“The exhibit of the Robert Elder Carriage Works, under the grand stand, shows the remarkable progress has been achieved since the organization of the business in 1871. The latest innovation in the bodies of motor trucks, and with the evolution of this industry the products of the Elder Company have come to have an enviable reputation for durability and economical service. Business wagons of all varieties are show in this company’s exhibit, as well as the auto truck bodies, which have become a specialty of the concern. High-class workmanship and an elegant finish characterize all the articles shown. This exhibit has become a rendezvous for all users of commercial vehicles.”

The firm often photographed vehicles in front of the entrance to the CNE, which was one of Canada's best-known landmarks at the time. Elder's founder, Robert J. Elder, passed away in 1920 at the age of 75.

The firm's bodies were marketd unnder the 'Elder Superior' trade named starting in the late 1920s and although they weren't as well known as Toronto's Smith Bros., Elder constructed a fair number of streamlined trucks and tractor-trailor combinations during the late 1930s and 1940s, many of which featured trailer subframes supplied by the Canadian branch of Fruehauf.

During the Second World War Norman Elder's son, Robert Gordon Elder, assumed the day-today operation of the firm which was reorganized as Robert Elder Ltd. in 1944, Autobody reporting:

“The name of Robert Elder (Carriage Works) Ltd., 26 Soho St., Toronto, has been changed to Robert Elder Limited.”

According to ‘PUBLIC ACCOUNTS of the DOMINION OF CANADA’, during the Second World War the firm engaged in a number of lucrative wartime contracts. During fiscal year 1945 (April 1, 1944- March 31, 1945) the Canadian Department of Munitions and Supply made payments of $185,465.53 and $11,513.71 to Robert Elder, Ltd., Toronto. The Canadian Department Of National Defense— Army Services paid $203,330.63 to Robert Elder (Carriage Works) Ltd., during the same period.

During fiscal year 1946 (April 1, 1945- March 31, 1946) the Canadian Dept. of Reconstruction and Supply paid out $41,730 to Robert Elder, Ltd., while the Department of National Defense paid out $53,363.23 to Robert Elder (Carriage Works) Ltd.

In 1948 Robert Elder Ltd. merged with the Gilson Manufacturing Co of Guelph, Ontario, Canada, manufacturer of small stationary engines and compressors for the refrigeration industry. Norman Elder, the firm’s longtime president, passed away in 1949 and his son, Robert G. Elder became president. By that time Robert had married and produced four children; James, John, Norman (II) and Margaret Ann Elder.

In 1948 Walter Dale, Elder’s long-time production manager, resigned and took a position with the Canadian Top & Body in Tillbury, Ontario as its body engineer. At that time Elder’s truck body sales manager was Gordon A. Burns.

Elder constructed numerous refrigerated truck bodies using the technology it acquired via the 1948 merger with Gilson Mfg. Co. During the 1950s Elder engineered a ¼ hp refrigeration machine in which the compressor was placed on top of the motor, instead of beside it, in order to better fit the space available in the firm’s self-contained refrigeration units. They also expanded into the manufacture of AC-powered stand-alone units for use by the food service industry, which were easily identified by their bright orange paint scheme.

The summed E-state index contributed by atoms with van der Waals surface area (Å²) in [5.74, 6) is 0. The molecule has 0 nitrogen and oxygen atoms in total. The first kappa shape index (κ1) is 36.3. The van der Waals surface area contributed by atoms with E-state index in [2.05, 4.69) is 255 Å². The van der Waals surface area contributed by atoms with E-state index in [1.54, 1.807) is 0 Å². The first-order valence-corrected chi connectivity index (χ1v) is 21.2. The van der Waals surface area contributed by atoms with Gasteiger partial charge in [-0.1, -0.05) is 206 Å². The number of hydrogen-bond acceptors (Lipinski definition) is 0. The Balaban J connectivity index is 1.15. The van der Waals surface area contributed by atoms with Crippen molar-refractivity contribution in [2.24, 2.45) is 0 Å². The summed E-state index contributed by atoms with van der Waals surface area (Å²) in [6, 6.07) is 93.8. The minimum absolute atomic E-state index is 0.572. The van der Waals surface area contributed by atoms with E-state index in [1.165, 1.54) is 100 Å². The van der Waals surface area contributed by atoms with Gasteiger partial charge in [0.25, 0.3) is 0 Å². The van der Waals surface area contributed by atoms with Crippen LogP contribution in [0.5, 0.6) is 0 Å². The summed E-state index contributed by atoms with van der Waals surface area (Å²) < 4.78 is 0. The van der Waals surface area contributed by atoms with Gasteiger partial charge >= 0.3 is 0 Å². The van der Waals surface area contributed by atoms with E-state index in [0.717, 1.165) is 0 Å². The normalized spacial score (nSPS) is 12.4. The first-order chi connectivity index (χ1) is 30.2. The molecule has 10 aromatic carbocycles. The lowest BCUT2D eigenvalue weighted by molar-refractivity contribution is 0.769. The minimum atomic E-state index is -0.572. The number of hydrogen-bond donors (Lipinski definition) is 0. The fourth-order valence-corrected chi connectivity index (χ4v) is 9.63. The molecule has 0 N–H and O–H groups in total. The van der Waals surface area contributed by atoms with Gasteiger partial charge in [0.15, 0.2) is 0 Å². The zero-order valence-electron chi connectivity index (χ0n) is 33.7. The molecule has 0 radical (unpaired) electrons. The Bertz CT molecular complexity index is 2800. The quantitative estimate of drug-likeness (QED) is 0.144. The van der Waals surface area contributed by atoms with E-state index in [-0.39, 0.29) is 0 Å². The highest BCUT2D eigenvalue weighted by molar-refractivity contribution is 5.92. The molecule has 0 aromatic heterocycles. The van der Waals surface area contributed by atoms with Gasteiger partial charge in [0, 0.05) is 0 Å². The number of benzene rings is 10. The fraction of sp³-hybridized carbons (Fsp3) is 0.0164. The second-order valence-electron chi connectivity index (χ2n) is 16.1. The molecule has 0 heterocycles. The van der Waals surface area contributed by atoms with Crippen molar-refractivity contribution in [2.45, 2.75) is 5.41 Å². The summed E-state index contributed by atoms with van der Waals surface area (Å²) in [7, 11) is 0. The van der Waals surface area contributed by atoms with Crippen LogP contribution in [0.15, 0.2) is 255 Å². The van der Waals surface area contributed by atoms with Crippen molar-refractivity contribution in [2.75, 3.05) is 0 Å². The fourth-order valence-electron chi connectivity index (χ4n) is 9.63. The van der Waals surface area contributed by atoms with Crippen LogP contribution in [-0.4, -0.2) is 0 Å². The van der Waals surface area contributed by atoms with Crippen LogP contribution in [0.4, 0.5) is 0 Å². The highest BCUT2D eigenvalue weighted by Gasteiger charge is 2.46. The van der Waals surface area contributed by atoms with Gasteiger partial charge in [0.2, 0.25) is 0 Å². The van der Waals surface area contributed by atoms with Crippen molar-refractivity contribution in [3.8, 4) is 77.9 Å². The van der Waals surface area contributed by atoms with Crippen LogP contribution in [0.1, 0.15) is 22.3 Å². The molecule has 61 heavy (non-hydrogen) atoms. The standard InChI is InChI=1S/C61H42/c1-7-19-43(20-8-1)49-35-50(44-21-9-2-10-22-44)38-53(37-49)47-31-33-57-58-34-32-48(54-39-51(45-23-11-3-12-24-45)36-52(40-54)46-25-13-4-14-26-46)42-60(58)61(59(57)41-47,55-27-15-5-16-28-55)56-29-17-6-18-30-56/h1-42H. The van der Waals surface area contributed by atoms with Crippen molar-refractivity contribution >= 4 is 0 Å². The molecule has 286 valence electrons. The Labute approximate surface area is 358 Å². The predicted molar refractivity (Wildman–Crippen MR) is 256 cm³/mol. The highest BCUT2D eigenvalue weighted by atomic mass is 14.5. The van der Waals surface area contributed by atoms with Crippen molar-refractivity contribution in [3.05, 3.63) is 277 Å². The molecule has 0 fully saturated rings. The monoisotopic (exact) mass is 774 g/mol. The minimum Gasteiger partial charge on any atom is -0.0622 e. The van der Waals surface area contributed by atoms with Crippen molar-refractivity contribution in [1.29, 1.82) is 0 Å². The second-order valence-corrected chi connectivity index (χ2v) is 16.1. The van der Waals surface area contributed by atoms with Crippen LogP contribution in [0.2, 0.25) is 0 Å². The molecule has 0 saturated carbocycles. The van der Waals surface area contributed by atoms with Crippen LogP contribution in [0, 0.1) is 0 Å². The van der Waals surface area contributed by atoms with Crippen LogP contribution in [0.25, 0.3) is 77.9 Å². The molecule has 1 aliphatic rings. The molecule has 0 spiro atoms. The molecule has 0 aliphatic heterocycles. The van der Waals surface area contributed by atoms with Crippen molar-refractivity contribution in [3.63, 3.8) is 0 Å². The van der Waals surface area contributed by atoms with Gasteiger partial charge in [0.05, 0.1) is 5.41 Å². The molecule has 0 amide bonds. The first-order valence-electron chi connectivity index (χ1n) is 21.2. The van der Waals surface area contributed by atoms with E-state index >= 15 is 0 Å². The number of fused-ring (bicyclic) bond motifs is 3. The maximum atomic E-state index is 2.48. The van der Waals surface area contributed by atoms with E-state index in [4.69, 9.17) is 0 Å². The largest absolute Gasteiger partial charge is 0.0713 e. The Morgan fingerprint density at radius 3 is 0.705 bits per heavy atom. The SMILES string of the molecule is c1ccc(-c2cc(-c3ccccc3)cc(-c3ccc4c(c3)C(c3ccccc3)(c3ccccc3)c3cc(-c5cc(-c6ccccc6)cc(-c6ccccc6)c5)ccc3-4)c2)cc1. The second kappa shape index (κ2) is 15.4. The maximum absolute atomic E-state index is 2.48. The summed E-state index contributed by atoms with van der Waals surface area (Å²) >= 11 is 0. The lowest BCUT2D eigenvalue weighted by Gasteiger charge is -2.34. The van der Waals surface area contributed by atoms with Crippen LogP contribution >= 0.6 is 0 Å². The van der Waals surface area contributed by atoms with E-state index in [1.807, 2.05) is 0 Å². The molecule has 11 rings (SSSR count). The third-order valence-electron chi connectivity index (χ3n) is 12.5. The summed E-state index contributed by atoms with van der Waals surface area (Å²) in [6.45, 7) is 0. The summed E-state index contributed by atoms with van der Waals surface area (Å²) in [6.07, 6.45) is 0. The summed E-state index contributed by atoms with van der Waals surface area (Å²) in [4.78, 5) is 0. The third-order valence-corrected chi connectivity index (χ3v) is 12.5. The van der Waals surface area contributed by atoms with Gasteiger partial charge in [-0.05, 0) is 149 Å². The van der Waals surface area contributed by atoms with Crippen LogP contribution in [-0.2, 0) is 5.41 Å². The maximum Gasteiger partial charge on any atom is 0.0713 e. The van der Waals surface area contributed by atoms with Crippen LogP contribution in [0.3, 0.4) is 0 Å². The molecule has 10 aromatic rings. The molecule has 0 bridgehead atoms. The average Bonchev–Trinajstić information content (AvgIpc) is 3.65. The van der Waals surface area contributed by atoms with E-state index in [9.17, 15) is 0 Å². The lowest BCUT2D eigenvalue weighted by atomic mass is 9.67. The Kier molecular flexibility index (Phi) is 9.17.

At one time or another Robert G. Elder’s sons, James, John and Norman Elder (II – b. July 7, 1939), worked in the family’s Soho Street workshop where they learned how to weld truck bodies, a skill Norman used to much acclaim later in life when he became a well-known Toronto sculptor.

Norman soon left the Soho St. factory to concentrate on the Elder family’s long-time hobby of horsemanship, representing Canada in the 1959 Pan-American games, where he won gold and bronze medals in various equestrian events. A year later he represented Canada at the 1960 Summer Olympics in Rome, Italy where he was the houseguest of actress Gina Lollobrigida. Both Norman and his older brother Jim competed in the 1967 Pan American Games after which Jim won a gold medal at the 1968 Summer Games in Mexico City.

By that time Robert Elder Ltd. had devoted most of its energies on its profitable refrigeration business and when Robert G. Elder retired in 1972 he sold the Gilson refrigeration business to McGraw-Edison of Canada Ltd., and ended production of truck bodies at its Soho Street factory, which was subsequently sold.

By this time John Elder was a well-known Ontario Ophthalmologist, Jim had an executive position with McGraw-Edison and Norman (II) had become one of Toronto’s best-known artists/adventurers. An overview of his most interesting life (b.August 12, 1939 – d.October 15, 2003) can be found at

Your author had the pleasure of meeting Norman Elder and touring his Museum at 140 Bedford Rd., during the mid-1980s. The 4-story brick carriage factory constructed by the firm in 1911 at Soho and Phoebe Sts. remains standing today and is currently utilized as executive offices and apartments.

© 2013 Mark Theobald for







M.G. Bixby - Industries of Canada, Historical and Commercial Sketched of Toronto and Evirons, pub. 1886



Stephen Franklin - Look Who Just Popped Out Of the Establishment, Winnipeg Free Press, March 28, 1970 issue